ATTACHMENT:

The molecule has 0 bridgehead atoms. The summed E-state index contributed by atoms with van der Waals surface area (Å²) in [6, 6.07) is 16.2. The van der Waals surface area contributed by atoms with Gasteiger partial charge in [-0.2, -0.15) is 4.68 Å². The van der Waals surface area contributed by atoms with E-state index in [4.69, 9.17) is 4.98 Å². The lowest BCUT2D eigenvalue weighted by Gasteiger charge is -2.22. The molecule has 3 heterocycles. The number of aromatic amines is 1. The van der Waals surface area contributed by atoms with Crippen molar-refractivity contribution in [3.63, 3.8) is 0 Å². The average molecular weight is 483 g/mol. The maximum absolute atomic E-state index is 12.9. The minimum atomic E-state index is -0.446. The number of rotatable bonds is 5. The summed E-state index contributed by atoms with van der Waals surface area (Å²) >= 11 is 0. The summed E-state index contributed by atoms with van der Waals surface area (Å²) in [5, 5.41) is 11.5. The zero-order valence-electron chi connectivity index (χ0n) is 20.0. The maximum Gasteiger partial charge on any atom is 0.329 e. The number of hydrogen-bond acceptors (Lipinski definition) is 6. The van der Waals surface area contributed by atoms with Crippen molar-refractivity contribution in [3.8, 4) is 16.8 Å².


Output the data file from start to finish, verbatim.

The molecule has 0 bridgehead atoms. The summed E-state index contributed by atoms with van der Waals surface area (Å²) in [6, 6.07) is 16.2. The van der Waals surface area contributed by atoms with Gasteiger partial charge in [-0.2, -0.15) is 4.68 Å². The van der Waals surface area contributed by atoms with E-state index in [4.69, 9.17) is 4.98 Å². The lowest BCUT2D eigenvalue weighted by Gasteiger charge is -2.22. The molecule has 3 heterocycles. The number of aromatic amines is 1. The van der Waals surface area contributed by atoms with Crippen molar-refractivity contribution in [3.63, 3.8) is 0 Å². The average molecular weight is 483 g/mol. The maximum absolute atomic E-state index is 12.9. The minimum atomic E-state index is -0.446. The number of rotatable bonds is 5. The summed E-state index contributed by atoms with van der Waals surface area (Å²) >= 11 is 0. The summed E-state index contributed by atoms with van der Waals surface area (Å²) in [5, 5.41) is 11.5. The zero-order valence-electron chi connectivity index (χ0n) is 20.0. The maximum Gasteiger partial charge on any atom is 0.329 e. The number of hydrogen-bond acceptors (Lipinski definition) is 6. The van der Waals surface area contributed by atoms with Crippen molar-refractivity contribution in [3.8, 4) is 16.8 Å².